Age-related deterioration in blood vessels and the broader cardiovascular system generates damage in the brain. Blood vessel walls are elastic, a property that depends on the molecular structure of the proteins making up the extracellular matrix in that tissue. This structure is progressively degraded by the presence of sugary metabolic waste known as advanced glycation end-products (AGEs), which leads to the formation of cross-links between proteins and a consequent loss of elasticity. Stiffening of blood vessels causes hypertension and many of the cellular and molecular mechanisms involved overlap with those that speed the progression of atherosclerosis, a condition in which blood vessel walls become sources of chronic inflammation and are remodeled into fatty deposits by abnormal cellular activity. All of this causes a rising number of structural failures in the small blood vessels of the brain. Each one is effectively a tiny, unnoticed stroke, killing cells in a minuscule area of the brain. This harm adds up over time and is one of the contributing causes of age-related cognitive impairment.
A recently published paper suggests that more of the age-related changes observed in the brain may be due to vascular degeneration than previously thought. If so this implies that research aimed at removing cross-links has a greater importance, as do efforts to block the very early causes of atherosclerosis, such as the generation of oxidized lipids due to mitochondrial DNA damage. It also places a greater value on the basics of cardiovascular health in general: fitness, exercise, resilience, and so forth. When it comes to longevity and medicine, we must protect the brain: all other parts of the body could, in theory, be completely rebuilt or replaced if that becomes necessary, but the structure of the brain is the structure of the self. Lose that and there is nothing that can be done. Retain it and even if you must be cryopreserved as a last resort, there is still a chance at a future.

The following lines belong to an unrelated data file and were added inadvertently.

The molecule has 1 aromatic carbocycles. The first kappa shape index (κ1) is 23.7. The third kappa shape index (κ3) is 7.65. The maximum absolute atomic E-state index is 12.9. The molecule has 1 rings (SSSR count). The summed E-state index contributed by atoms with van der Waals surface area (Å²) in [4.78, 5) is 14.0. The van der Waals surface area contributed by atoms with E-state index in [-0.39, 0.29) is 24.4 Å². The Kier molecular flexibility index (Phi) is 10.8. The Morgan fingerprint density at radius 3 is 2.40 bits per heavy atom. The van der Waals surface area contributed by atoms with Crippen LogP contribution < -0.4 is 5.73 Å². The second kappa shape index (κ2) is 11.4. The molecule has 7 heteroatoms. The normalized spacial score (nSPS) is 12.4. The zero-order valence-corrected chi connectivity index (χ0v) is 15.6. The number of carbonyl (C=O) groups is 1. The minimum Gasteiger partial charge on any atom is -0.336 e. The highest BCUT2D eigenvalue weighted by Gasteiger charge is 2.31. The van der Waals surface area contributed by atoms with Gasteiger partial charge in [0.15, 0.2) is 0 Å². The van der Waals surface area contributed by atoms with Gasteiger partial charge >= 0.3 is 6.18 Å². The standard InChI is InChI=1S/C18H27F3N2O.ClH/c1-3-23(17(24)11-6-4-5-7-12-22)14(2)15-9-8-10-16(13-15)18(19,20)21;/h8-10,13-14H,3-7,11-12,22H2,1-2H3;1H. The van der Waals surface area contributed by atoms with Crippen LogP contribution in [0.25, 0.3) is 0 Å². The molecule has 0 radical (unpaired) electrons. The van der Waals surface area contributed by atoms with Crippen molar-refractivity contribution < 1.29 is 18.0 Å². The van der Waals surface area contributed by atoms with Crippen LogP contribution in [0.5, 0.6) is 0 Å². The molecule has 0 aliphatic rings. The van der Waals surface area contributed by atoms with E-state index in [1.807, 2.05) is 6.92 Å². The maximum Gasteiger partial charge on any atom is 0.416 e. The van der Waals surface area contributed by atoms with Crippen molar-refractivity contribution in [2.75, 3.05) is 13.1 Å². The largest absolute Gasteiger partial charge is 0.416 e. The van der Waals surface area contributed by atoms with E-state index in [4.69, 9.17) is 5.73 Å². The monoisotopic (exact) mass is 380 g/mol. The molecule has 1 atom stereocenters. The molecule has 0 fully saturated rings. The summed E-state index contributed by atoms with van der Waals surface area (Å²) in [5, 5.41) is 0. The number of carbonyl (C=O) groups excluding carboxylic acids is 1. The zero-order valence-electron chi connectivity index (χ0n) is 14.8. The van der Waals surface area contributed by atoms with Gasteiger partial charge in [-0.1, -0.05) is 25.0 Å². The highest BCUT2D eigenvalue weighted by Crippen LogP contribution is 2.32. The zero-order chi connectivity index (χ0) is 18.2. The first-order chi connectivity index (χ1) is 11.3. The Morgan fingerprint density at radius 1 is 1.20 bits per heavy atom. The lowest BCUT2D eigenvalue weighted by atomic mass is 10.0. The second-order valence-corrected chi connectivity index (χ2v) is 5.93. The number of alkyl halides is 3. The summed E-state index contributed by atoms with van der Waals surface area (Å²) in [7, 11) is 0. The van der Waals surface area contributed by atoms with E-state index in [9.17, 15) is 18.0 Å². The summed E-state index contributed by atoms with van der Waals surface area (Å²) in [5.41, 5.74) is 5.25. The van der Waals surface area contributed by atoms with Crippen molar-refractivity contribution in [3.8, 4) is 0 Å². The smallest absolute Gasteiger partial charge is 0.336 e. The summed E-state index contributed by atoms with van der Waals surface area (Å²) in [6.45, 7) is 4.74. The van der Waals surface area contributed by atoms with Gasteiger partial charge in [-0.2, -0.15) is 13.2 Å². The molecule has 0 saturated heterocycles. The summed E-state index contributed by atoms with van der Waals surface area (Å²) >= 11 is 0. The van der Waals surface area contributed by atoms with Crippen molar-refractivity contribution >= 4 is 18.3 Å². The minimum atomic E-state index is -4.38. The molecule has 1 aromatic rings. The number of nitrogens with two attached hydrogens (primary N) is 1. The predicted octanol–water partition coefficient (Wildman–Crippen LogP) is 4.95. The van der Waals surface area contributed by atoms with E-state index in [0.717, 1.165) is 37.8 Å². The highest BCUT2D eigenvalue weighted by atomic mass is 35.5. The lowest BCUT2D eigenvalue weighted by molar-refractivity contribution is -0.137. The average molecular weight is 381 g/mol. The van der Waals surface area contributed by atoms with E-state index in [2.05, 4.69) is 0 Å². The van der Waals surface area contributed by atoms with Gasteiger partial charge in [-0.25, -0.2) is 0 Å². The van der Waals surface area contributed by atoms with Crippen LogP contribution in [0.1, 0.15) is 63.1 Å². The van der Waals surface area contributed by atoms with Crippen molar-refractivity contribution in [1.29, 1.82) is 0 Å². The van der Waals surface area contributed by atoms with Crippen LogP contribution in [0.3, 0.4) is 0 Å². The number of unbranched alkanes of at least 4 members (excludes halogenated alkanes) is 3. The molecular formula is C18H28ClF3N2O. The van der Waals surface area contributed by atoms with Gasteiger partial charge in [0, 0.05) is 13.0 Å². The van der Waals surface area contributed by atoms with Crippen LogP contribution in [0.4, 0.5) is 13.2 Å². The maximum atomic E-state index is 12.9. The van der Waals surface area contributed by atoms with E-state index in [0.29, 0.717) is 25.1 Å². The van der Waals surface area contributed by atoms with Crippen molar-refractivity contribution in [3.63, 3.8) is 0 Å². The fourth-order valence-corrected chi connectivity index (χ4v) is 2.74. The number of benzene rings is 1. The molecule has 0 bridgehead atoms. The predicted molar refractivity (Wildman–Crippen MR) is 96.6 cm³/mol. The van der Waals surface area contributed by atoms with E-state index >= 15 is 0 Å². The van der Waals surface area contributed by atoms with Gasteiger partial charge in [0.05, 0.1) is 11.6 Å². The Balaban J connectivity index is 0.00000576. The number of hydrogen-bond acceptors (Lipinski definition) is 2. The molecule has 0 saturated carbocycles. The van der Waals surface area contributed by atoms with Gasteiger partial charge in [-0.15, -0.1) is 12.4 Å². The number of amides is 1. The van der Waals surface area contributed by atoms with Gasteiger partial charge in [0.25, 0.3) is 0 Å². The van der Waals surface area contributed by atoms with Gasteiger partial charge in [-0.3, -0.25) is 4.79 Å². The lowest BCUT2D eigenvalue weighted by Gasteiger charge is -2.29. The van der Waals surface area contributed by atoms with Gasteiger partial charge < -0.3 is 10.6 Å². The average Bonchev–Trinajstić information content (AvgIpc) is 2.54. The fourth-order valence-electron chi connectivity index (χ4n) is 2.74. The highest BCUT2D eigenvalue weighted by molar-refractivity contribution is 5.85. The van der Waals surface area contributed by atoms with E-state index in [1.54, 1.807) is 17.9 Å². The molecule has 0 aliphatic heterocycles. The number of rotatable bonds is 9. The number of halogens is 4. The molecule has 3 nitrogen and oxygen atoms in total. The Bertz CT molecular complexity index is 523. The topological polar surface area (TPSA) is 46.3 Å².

Older brains may be more similar to younger brains than previously thought. Researchers have demonstrated that previously reported changes in the ageing brain using functional magnetic resonance imaging (fMRI) may be due to vascular (or blood vessels) changes, rather than changes in neuronal activity itself. Given the large number of fMRI studies used to assess the ageing brain, this has important consequences for understanding how the brain changes with age and challenges current theories of ageing. A fundamental problem of fMRI is that it measures neural activity indirectly through changes in regional blood flow. Thus, without careful correction for age differences in vasculature reactivity, differences in fMRI signals can be erroneously regarded as neuronal differences. An important line of research focuses on controlling for noise in fMRI signals using additional baseline measures of vascular function. However, such methods have not been widely used, possibly because they are impractical to implement in studies of ageing.
An alternative candidate for correction makes use of resting state fMRI measurements, which is easy to acquire in most fMRI experiments. While this method has been difficult to validate in the past, the unique combination of an impressive data set across 335 healthy volunteers over the lifespan, as part of the CamCAN project, allowed researchers to probe the true nature of ageing effects on resting state fMRI signal amplitude. Their research showed that age differences in signal amplitude during a task are of a vascular, not neuronal, origin.
In functional magnetic resonance imaging (fMRI) research one is typically interested in neural activity. However, the blood-oxygenation level-dependent (BOLD) signal is a composite of both neural and vascular activity. As factors such as age or medication may alter vascular function, it is essential to account for changes in neurovascular coupling when investigating neurocognitive functioning with fMRI. The resting-state fluctuation amplitude (RSFA) in the fMRI signal has been proposed as an index of vascular reactivity.
The use of RSFA is predicated on its sensitivity to vascular rather than neural factors. The effects of ageing on RSFA were significantly mediated by vascular factors, but importantly not by the variability in neuronal activity. The scaling analysis revealed that much of the effects of age on task-based activation studies with fMRI do not survive correction for changes in vascular reactivity, and are likely to have been overestimated in previous fMRI studies of ageing.